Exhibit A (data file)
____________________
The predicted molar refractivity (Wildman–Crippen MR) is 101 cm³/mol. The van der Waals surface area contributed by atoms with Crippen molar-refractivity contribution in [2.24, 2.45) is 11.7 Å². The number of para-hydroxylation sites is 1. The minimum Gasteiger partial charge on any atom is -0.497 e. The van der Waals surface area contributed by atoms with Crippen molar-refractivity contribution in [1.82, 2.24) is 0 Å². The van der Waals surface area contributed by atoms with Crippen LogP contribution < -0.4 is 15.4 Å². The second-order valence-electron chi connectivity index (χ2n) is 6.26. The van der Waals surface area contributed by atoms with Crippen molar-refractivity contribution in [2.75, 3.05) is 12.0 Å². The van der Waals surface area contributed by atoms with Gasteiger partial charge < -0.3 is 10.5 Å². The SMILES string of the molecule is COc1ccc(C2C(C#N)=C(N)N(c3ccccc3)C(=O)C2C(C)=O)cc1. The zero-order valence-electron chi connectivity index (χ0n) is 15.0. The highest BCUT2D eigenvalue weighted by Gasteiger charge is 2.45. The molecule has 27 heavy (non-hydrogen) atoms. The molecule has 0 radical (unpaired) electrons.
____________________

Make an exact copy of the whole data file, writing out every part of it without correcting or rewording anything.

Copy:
The predicted molar refractivity (Wildman–Crippen MR) is 101 cm³/mol. The van der Waals surface area contributed by atoms with Crippen molar-refractivity contribution in [2.24, 2.45) is 11.7 Å². The number of para-hydroxylation sites is 1. The minimum Gasteiger partial charge on any atom is -0.497 e. The van der Waals surface area contributed by atoms with Crippen molar-refractivity contribution in [1.82, 2.24) is 0 Å². The van der Waals surface area contributed by atoms with Crippen LogP contribution < -0.4 is 15.4 Å². The second-order valence-electron chi connectivity index (χ2n) is 6.26. The van der Waals surface area contributed by atoms with Crippen molar-refractivity contribution in [2.75, 3.05) is 12.0 Å². The van der Waals surface area contributed by atoms with Gasteiger partial charge < -0.3 is 10.5 Å². The SMILES string of the molecule is COc1ccc(C2C(C#N)=C(N)N(c3ccccc3)C(=O)C2C(C)=O)cc1. The zero-order valence-electron chi connectivity index (χ0n) is 15.0. The highest BCUT2D eigenvalue weighted by Gasteiger charge is 2.45. The molecule has 27 heavy (non-hydrogen) atoms. The molecule has 0 radical (unpaired) electrons.